Something most people don’t think about when relocating, are what the local animal health situation is regarding preventative veterinary care for their pets.
We are fortunate to have a veterinarian and vet nurse on staff, with post graduate experience in animal disease surveillance, and veterinary experience in the EU, from China and Pakistan, to the Middle East, Southern Africa and of course Australia and New Zealand.
Following the Brexit deal or no deal, the rules for travelling to France and any other EU country and then returning to the UK will change. The Pets Travel Scheme will likely remain with rabies vaccination, but instead of a 21 day wait and no need for rabies blood test, the EU may require pets from the UK to have a rabies blood test after a 30 day wait from the date of vaccination and a three month wait before crossing the channel into France and beyond.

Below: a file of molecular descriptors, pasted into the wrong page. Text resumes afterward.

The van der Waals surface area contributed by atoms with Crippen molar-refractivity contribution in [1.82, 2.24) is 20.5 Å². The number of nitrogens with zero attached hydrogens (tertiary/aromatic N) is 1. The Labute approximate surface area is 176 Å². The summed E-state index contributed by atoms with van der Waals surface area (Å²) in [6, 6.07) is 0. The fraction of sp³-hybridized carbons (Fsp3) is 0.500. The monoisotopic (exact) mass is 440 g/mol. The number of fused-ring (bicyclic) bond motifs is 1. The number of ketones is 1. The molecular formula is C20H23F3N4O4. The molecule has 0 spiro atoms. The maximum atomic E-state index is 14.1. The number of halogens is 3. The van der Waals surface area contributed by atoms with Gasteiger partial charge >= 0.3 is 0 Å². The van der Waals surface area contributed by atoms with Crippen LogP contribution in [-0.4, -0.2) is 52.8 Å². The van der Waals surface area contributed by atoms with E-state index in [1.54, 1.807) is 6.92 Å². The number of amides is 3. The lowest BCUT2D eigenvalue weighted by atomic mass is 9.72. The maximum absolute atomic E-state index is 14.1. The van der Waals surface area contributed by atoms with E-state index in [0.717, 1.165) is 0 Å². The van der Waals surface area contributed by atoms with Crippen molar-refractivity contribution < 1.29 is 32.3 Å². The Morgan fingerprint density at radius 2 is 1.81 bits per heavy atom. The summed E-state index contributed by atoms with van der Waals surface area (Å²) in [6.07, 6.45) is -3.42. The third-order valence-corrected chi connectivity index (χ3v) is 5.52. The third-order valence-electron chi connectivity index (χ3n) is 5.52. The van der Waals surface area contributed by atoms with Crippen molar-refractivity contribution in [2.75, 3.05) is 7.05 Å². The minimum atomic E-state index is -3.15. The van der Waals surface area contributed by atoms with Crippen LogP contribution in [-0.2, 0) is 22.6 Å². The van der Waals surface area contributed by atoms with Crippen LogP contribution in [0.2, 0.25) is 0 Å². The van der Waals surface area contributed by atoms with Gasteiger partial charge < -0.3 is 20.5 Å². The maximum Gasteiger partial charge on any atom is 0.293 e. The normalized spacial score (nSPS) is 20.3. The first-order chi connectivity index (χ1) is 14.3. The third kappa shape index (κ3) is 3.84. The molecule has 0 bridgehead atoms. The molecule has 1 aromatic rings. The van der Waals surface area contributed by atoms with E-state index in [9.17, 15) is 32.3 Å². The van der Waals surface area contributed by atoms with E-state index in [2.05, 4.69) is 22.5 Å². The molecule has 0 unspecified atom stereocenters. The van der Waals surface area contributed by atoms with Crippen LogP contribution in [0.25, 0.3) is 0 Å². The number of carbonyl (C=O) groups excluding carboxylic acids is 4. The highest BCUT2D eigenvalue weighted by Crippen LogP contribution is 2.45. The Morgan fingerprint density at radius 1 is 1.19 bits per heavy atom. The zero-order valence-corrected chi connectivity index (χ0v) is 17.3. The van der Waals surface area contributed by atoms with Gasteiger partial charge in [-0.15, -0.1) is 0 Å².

And as many local diseases in your new destination countries do not exist in the UK, it is important to be as best prepared as possible when you arrive to ensure your pets remain healthy, and are fully protected for the local situation. Returning to the UK from March 2019 may be more complicated and so the best preparation is possible. Ticks and tick borne diseases are prevalent in the EU and UK may then decide to introduce new quarantine rules to help reduce the tick diseases that are slowly entering the UK.
Diseases such as Heartworm and Leishmania, Babesia and rabies are potentially life threatening and readily preventable or treatable with the right preparation and advice – so if you are planning relocating to an exotic (warmer!) destination, where these diseases can be prevalent, please call and speak to our vet/nurse on staff about the best preparation for your pets!